Yesterday I was awake when the lightning boomed above our home. Our neighbor mentioned it when I walked Sassy. Net result - almost no rain. But we did not need any more. Today I woke up to heavy rain, the radar predicting several more hours of it.
The lawns are lush and overgrown, and so are the weeds. The crab grass has become a bumper crop. Bushes are sagging and weighted down since the branches are softened by so much water.
Roses like the rain, so they are sprouting new blooms after weathering the Japanese beetle invasion.
I plan on clearing weeds out of sections of the rose garden, one area at a time. Since Bermuda grass is having so much fun, I will gather that and place it in the deep shade to decompose.
Morning Glory demonstrated how annoying it could be, by growing past the fence where Mr. Gardener started it, around the roses along the fence, and into the lawn in our yard. Morning Glory is shallow but persistent as it winds around everything and looks for more sun, growing up, around the roses, and across the surface.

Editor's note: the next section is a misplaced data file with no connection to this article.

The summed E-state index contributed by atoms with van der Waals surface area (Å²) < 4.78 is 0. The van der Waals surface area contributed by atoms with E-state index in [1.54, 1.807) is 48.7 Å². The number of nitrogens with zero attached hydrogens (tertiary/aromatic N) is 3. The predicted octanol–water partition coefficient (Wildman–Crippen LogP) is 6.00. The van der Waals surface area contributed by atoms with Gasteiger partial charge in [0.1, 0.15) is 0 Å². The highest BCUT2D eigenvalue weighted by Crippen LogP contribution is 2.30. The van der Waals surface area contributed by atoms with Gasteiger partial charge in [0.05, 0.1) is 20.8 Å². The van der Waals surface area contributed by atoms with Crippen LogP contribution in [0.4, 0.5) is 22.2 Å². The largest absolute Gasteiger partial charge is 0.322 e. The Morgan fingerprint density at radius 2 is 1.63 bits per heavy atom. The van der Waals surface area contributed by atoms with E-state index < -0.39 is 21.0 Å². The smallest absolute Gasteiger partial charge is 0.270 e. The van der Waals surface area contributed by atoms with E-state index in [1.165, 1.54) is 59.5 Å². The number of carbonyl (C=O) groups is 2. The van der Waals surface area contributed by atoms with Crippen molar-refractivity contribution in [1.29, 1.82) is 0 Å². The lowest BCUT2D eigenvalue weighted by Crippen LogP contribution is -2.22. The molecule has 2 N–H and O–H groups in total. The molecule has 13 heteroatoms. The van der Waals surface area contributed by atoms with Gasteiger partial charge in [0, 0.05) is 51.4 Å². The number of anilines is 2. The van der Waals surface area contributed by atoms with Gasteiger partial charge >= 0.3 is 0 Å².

Every season is different. Normally, August is almost devoid of rain here. Last year, fall arrived very late. Now the leaves are starting to fall, and more rain is predicted.
|Brides Dream set me back $5.|
The Rose Catalogues Have Arrived
Three categories of roses dominate my mind:
- The brand new varieties, which are always "in short supply" and priced high. $30 each.
- The reliable ones, which are no so numerous that the prices have been cut. $22 each, sometimes less.
- The left-overs, which are deeply discounted, but sent out very late in the season. $6 each, they are often sent out as "rainbow groups."
| The prolific Easy Does It orange roses|
cost me $6 - and they out-produce every other rose.
- Bee Balm
- Mountain Mint
- Shasta Daisies.